Opiant Pharmaceuticals has signed a licensing agreement with Sanofi for the development and commercialisation of drinabant across the globe for the treatment of acute cannabinoid overdose (ACO).
ACO is commonly associated with the ingestion of ‘edibles’ such as brownies, cookies and candies that contain large quantities of D9-tetrahydrocannabinol (THC) and synthetic cannabinoids that are more potent and cheaper than marijuana.
As part of the agreement, Opiant is expected to develop drinabant, a cannabinoid receptor type 1 (CB-1) antagonist, as an injection that can be used in the event of an emergency.
Opiant will also pay an upfront fee of $500,000 to Sanofi. Based on the success of certain clinical, regulatory and sales milestones, Opiant will also make additional payments to Sanofi.
Furthermore, Opiant will be responsible for all development and commercial activities related to drinabant.
Opiant Pharmaceuticals CEO Roger Crystal said: “This agreement with Sanofi is indicative of our leadership and commitment to developing best-in-class treatments for addictions and drug overdose.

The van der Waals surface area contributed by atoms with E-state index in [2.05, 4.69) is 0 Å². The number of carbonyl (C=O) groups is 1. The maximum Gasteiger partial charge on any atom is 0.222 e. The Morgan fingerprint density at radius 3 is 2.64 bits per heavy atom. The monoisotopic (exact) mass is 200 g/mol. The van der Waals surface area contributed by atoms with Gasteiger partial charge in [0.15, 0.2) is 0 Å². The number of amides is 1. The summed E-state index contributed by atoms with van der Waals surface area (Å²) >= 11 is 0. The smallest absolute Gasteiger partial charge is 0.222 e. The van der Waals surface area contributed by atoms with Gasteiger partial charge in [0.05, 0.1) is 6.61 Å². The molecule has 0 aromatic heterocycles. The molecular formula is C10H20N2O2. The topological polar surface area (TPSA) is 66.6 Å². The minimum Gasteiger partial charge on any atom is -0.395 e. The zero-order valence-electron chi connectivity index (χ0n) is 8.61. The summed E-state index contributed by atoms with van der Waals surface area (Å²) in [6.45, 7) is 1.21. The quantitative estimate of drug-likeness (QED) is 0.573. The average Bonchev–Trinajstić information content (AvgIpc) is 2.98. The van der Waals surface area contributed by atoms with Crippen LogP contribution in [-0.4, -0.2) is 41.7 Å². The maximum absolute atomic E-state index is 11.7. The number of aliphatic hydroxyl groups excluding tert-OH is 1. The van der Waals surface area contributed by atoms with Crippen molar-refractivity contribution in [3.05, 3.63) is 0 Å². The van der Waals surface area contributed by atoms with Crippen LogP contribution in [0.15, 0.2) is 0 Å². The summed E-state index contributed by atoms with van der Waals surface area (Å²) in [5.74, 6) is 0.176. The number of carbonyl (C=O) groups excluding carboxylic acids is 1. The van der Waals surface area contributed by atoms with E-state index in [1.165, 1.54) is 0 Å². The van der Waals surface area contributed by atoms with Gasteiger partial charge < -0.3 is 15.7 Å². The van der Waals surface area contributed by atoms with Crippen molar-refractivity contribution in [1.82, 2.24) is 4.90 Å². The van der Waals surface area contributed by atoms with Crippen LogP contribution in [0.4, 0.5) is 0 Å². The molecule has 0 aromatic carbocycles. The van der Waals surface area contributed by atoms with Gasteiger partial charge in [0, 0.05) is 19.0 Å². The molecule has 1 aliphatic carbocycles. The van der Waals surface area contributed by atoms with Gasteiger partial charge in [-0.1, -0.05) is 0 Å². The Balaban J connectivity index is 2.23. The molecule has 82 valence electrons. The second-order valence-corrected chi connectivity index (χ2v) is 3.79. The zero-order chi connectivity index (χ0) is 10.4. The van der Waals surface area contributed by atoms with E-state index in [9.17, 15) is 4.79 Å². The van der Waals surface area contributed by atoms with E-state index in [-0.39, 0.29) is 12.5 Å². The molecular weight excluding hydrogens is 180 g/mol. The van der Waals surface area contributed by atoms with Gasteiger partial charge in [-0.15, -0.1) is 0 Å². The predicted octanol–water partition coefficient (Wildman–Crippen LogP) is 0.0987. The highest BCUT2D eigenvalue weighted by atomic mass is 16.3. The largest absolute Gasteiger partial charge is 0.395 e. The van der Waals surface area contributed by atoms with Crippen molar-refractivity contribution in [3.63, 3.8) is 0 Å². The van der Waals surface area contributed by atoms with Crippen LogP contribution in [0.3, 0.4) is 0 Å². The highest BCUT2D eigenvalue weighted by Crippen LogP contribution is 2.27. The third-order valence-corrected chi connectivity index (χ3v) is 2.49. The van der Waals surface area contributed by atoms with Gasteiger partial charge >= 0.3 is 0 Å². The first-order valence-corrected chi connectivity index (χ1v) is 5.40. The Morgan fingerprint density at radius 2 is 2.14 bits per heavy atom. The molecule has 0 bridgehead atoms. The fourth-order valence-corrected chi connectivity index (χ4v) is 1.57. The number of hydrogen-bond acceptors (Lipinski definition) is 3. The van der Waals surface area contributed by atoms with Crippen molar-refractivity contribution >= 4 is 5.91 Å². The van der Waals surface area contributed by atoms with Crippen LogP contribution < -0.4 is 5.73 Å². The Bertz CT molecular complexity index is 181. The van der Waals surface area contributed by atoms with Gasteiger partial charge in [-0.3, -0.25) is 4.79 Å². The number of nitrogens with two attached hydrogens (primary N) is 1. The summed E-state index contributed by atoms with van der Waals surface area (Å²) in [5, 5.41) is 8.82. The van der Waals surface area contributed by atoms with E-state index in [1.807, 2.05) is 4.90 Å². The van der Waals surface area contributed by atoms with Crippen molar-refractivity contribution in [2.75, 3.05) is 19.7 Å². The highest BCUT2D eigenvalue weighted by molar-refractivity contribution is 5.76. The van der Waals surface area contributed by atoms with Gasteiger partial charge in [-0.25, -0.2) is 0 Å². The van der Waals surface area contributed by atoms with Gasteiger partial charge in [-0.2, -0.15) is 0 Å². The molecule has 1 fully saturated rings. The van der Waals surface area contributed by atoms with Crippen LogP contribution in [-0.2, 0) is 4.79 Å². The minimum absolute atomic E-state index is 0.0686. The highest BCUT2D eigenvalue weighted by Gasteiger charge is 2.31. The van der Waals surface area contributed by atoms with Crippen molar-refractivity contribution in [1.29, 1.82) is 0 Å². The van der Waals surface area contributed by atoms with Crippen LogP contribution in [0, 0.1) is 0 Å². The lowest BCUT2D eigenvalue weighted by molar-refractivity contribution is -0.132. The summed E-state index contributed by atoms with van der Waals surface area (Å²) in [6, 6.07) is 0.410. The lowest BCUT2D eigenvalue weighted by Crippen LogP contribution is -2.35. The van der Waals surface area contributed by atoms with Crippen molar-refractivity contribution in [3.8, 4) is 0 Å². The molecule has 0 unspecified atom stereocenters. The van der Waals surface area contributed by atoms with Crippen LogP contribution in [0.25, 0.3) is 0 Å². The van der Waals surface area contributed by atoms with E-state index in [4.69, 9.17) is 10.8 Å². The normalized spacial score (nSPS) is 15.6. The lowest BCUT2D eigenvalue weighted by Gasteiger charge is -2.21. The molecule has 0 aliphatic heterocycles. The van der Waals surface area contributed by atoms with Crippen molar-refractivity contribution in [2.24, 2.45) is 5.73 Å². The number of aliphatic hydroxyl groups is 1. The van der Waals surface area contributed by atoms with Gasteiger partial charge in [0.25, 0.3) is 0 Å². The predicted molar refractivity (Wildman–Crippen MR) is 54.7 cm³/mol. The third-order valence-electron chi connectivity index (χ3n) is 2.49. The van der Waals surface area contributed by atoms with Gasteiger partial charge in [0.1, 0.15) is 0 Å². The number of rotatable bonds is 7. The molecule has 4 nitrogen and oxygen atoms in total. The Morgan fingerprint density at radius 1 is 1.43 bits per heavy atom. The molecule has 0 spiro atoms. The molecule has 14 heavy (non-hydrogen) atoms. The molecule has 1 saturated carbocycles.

“We are encouraged by both the safety profile of drinabant, as well as the potential of an injectable CB-1 antagonist to rapidly reverse the symptoms of ACO and address a growing medical need.
“We intend to initiate development efforts in 2019 and commence clinical studies thereafter.”
A previous clinical trial, jointly carried out by Sanofi and Centre for Human Drug Research, showed that oral administration of drinabant blocked both subjective and objective effects of inhaled THC.
However, the slow onset of action created by oral drinabant has prompted the need to develop an injectable version that can rapidly treat the symptoms of ACO in case of an emergency.
The safety of oral drinabant is also supported by various Phase l and ll studies previously conducted by Sanofi.